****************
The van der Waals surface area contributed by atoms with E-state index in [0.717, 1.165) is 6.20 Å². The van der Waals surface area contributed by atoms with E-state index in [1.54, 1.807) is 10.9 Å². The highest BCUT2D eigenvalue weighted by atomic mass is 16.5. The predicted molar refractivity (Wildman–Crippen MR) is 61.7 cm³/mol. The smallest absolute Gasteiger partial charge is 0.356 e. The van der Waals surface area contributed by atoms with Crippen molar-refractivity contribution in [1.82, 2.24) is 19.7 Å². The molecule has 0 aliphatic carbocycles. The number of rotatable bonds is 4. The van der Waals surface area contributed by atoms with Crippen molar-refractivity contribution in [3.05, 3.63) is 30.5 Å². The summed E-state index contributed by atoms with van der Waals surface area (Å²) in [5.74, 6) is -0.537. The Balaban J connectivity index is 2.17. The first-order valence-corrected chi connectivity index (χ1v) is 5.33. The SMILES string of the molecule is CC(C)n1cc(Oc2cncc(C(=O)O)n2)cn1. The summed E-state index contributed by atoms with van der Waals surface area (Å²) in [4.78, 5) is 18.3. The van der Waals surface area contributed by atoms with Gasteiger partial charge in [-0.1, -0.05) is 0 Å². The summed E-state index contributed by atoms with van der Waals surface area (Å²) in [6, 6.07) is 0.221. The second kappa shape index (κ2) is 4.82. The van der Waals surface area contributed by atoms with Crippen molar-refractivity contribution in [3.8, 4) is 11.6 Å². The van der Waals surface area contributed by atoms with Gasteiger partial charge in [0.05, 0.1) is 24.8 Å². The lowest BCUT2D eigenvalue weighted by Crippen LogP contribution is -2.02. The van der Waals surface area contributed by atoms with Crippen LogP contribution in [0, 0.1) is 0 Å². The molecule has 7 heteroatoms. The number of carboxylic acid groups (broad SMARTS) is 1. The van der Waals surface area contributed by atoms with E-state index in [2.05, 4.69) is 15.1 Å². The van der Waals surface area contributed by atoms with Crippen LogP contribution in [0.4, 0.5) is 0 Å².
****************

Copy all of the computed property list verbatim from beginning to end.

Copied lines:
The van der Waals surface area contributed by atoms with E-state index in [0.717, 1.165) is 6.20 Å². The van der Waals surface area contributed by atoms with E-state index in [1.54, 1.807) is 10.9 Å². The highest BCUT2D eigenvalue weighted by atomic mass is 16.5. The predicted molar refractivity (Wildman–Crippen MR) is 61.7 cm³/mol. The smallest absolute Gasteiger partial charge is 0.356 e. The van der Waals surface area contributed by atoms with Crippen molar-refractivity contribution in [1.82, 2.24) is 19.7 Å². The molecule has 0 aliphatic carbocycles. The number of rotatable bonds is 4. The van der Waals surface area contributed by atoms with Crippen molar-refractivity contribution in [3.05, 3.63) is 30.5 Å². The summed E-state index contributed by atoms with van der Waals surface area (Å²) in [5.74, 6) is -0.537. The Balaban J connectivity index is 2.17. The first-order valence-corrected chi connectivity index (χ1v) is 5.33. The SMILES string of the molecule is CC(C)n1cc(Oc2cncc(C(=O)O)n2)cn1. The summed E-state index contributed by atoms with van der Waals surface area (Å²) in [4.78, 5) is 18.3. The van der Waals surface area contributed by atoms with Gasteiger partial charge in [-0.1, -0.05) is 0 Å². The summed E-state index contributed by atoms with van der Waals surface area (Å²) in [6, 6.07) is 0.221. The second kappa shape index (κ2) is 4.82. The van der Waals surface area contributed by atoms with Crippen molar-refractivity contribution in [3.8, 4) is 11.6 Å². The van der Waals surface area contributed by atoms with Gasteiger partial charge in [0.05, 0.1) is 24.8 Å². The lowest BCUT2D eigenvalue weighted by Crippen LogP contribution is -2.02. The van der Waals surface area contributed by atoms with Crippen LogP contribution in [0, 0.1) is 0 Å². The molecule has 7 heteroatoms. The number of carboxylic acid groups (broad SMARTS) is 1. The van der Waals surface area contributed by atoms with E-state index in [2.05, 4.69) is 15.1 Å². The van der Waals surface area contributed by atoms with Crippen LogP contribution in [0.4, 0.5) is 0 Å².